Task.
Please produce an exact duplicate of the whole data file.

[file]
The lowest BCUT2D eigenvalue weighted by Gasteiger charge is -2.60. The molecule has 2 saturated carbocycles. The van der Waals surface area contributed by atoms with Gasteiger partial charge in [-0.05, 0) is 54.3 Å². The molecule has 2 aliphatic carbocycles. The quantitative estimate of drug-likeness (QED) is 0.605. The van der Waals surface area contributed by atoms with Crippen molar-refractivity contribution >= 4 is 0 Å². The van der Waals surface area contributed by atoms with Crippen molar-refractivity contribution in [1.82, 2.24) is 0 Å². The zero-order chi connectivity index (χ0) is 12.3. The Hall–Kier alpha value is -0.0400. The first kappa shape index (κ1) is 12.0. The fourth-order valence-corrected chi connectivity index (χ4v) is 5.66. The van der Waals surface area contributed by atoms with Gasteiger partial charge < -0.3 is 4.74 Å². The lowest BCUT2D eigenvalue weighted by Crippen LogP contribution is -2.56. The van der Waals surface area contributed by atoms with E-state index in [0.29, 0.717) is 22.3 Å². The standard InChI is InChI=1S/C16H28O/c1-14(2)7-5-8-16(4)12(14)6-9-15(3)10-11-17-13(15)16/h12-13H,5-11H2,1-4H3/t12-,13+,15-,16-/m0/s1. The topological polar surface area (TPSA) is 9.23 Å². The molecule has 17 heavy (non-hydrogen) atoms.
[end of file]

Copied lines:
The lowest BCUT2D eigenvalue weighted by Gasteiger charge is -2.60. The molecule has 2 saturated carbocycles. The van der Waals surface area contributed by atoms with Gasteiger partial charge in [-0.05, 0) is 54.3 Å². The molecule has 2 aliphatic carbocycles. The quantitative estimate of drug-likeness (QED) is 0.605. The van der Waals surface area contributed by atoms with Crippen molar-refractivity contribution >= 4 is 0 Å². The van der Waals surface area contributed by atoms with Crippen molar-refractivity contribution in [1.82, 2.24) is 0 Å². The zero-order chi connectivity index (χ0) is 12.3. The Hall–Kier alpha value is -0.0400. The first kappa shape index (κ1) is 12.0. The fourth-order valence-corrected chi connectivity index (χ4v) is 5.66. The van der Waals surface area contributed by atoms with Gasteiger partial charge < -0.3 is 4.74 Å². The lowest BCUT2D eigenvalue weighted by Crippen LogP contribution is -2.56. The van der Waals surface area contributed by atoms with E-state index in [0.29, 0.717) is 22.3 Å². The standard InChI is InChI=1S/C16H28O/c1-14(2)7-5-8-16(4)12(14)6-9-15(3)10-11-17-13(15)16/h12-13H,5-11H2,1-4H3/t12-,13+,15-,16-/m0/s1. The topological polar surface area (TPSA) is 9.23 Å². The molecule has 17 heavy (non-hydrogen) atoms.